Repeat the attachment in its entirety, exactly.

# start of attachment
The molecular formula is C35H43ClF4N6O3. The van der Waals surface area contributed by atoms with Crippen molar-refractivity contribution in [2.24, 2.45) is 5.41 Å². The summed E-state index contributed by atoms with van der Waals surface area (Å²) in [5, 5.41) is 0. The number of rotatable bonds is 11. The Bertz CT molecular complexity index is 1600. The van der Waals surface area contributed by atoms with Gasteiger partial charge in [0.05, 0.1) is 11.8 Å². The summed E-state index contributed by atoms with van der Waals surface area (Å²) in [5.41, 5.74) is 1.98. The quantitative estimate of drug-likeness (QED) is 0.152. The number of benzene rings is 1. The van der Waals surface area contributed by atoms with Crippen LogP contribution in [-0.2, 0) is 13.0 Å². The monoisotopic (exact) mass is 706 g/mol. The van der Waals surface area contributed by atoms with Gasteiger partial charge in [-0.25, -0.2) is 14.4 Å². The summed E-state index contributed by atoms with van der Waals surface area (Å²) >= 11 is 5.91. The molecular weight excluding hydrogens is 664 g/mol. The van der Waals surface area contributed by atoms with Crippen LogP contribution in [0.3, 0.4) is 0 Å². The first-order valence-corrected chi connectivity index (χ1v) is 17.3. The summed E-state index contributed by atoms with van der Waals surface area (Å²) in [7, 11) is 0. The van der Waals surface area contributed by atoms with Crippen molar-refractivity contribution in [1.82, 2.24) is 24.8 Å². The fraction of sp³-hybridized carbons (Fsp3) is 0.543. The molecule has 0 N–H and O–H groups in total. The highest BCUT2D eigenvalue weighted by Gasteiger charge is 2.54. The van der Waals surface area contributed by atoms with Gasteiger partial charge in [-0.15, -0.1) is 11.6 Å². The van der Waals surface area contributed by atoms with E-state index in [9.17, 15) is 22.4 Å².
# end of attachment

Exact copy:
The molecular formula is C35H43ClF4N6O3. The van der Waals surface area contributed by atoms with Crippen molar-refractivity contribution in [2.24, 2.45) is 5.41 Å². The summed E-state index contributed by atoms with van der Waals surface area (Å²) in [5, 5.41) is 0. The number of rotatable bonds is 11. The Bertz CT molecular complexity index is 1600. The van der Waals surface area contributed by atoms with Gasteiger partial charge in [0.05, 0.1) is 11.8 Å². The summed E-state index contributed by atoms with van der Waals surface area (Å²) in [5.41, 5.74) is 1.98. The quantitative estimate of drug-likeness (QED) is 0.152. The number of benzene rings is 1. The van der Waals surface area contributed by atoms with Crippen LogP contribution in [-0.2, 0) is 13.0 Å². The monoisotopic (exact) mass is 706 g/mol. The van der Waals surface area contributed by atoms with Gasteiger partial charge in [-0.25, -0.2) is 14.4 Å². The summed E-state index contributed by atoms with van der Waals surface area (Å²) >= 11 is 5.91. The molecular weight excluding hydrogens is 664 g/mol. The van der Waals surface area contributed by atoms with Crippen LogP contribution in [0.3, 0.4) is 0 Å². The first-order valence-corrected chi connectivity index (χ1v) is 17.3. The summed E-state index contributed by atoms with van der Waals surface area (Å²) in [7, 11) is 0. The van der Waals surface area contributed by atoms with Crippen molar-refractivity contribution in [1.82, 2.24) is 24.8 Å². The fraction of sp³-hybridized carbons (Fsp3) is 0.543. The molecule has 0 N–H and O–H groups in total. The highest BCUT2D eigenvalue weighted by Gasteiger charge is 2.54. The van der Waals surface area contributed by atoms with Gasteiger partial charge in [-0.15, -0.1) is 11.6 Å². The van der Waals surface area contributed by atoms with E-state index in [9.17, 15) is 22.4 Å².